Jungle (Sanskrit: जंगल) refers to the most dense, more or less impenetrable regions within a tropical rainforest with an abundance of animal and plant life. The word jungle originates from the Sanskrit word jangala (जंगल) which referred to uncultivated land. Although the Sanskrit word refers to "dry land", it has been suggested that an Anglo-Indian interpretation led to its connotation as a dense "tangled thicket". while others have argued that a cognate word in Urdu did refer to forests. The term is prevalent in many languages of the Indian subcontinent, and Iranian plateau, particularly in Hindi and Persian.
The term jungle may still be used in technical contexts to describe the rainforest biome, a forest characterised by extensive biodiversity and densely tangled undergrowth including the young trees, vines and lianas, and herbaceous plants.
About 6% of the Earth's land mass consists of the ecosystems that could qualify as jungle under the common usage of the word. 57% of all species live in jungle environments. In common usage, forests of northern Thailand or southern Guangdong in China would qualify, but scientifically, these are "monsoon forests" or "tropical deciduous forests" but not "rain forests".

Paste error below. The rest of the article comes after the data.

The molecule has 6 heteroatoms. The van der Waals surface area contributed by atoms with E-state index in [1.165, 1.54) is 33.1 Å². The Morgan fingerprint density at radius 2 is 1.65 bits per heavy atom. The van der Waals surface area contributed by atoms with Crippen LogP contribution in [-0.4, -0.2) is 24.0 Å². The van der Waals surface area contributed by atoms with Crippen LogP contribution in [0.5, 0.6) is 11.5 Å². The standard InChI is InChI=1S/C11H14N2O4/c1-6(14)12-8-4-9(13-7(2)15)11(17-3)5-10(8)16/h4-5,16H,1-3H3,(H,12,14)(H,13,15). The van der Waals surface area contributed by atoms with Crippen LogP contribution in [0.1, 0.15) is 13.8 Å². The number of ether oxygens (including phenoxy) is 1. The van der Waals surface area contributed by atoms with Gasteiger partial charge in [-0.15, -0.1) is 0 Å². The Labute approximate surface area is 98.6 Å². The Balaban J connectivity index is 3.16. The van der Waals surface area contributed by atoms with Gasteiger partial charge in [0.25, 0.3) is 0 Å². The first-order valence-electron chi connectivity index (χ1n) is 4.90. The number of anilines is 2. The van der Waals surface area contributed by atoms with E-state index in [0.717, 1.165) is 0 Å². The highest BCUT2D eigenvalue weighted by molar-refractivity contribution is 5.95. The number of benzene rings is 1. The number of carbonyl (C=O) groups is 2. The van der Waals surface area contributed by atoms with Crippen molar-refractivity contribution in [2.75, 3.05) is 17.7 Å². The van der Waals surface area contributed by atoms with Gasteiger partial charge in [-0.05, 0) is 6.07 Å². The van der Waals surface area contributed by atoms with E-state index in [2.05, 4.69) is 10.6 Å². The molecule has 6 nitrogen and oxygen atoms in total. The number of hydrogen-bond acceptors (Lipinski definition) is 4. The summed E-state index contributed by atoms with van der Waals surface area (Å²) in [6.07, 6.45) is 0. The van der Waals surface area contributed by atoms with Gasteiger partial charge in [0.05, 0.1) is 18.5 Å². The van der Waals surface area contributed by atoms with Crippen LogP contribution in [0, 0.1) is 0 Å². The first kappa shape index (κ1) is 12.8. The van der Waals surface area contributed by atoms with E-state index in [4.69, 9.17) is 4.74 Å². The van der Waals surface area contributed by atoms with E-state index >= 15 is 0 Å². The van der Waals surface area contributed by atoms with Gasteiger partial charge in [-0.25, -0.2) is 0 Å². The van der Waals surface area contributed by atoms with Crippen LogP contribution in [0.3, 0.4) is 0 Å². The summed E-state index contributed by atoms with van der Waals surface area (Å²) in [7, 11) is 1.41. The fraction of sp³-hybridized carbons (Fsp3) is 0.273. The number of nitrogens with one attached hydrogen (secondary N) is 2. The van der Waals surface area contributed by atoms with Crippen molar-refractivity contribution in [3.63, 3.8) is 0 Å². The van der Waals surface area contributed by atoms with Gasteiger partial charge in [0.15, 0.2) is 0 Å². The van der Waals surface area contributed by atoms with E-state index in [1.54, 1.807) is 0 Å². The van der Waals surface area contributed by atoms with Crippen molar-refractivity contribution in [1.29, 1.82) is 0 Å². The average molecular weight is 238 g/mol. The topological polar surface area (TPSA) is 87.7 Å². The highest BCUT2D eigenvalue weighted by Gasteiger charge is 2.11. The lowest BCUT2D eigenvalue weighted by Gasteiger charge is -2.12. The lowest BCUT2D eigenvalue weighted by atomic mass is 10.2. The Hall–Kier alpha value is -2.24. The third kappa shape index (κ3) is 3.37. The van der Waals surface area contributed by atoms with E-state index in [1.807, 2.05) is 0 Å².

As a forest biome, jungles are present in both equatorial and tropical climatic zones, and are associated with preclimax stages of the rainforest. In another technical context, jungle is distinguished from tropical rainforest in that the former is a profuse thicket of tropical shrubs, vines, and small trees growing in areas outside the light-blocking canopy of a tropical rainforest. Hence, jungles are often found at the edges of climax rain-forests, where human activity may increase sunlight penetration.
As a metaphor, jungle often refers to situations that are unruly or lawless, or where the only law is perceived to be "survival of the fittest". This reflects the view of "city people" that forests are such places. Upton Sinclair gave the title The Jungle (1906) to his famous book about the life of workers at the Chicago Stockyards portraying the workers as being mercilessly exploited with no legal or other lawful recourse.
The term "The Law of the Jungle" is also used in a similar context, drawn from Rudyard Kipling's The Jungle Book (1894) - though in the society of jungle animals portrayed in that book and obviously meant as a metaphor for human society, that phrase referred to an intricate code of laws which Kipling describes in detail, and not at all to a lawless chaos.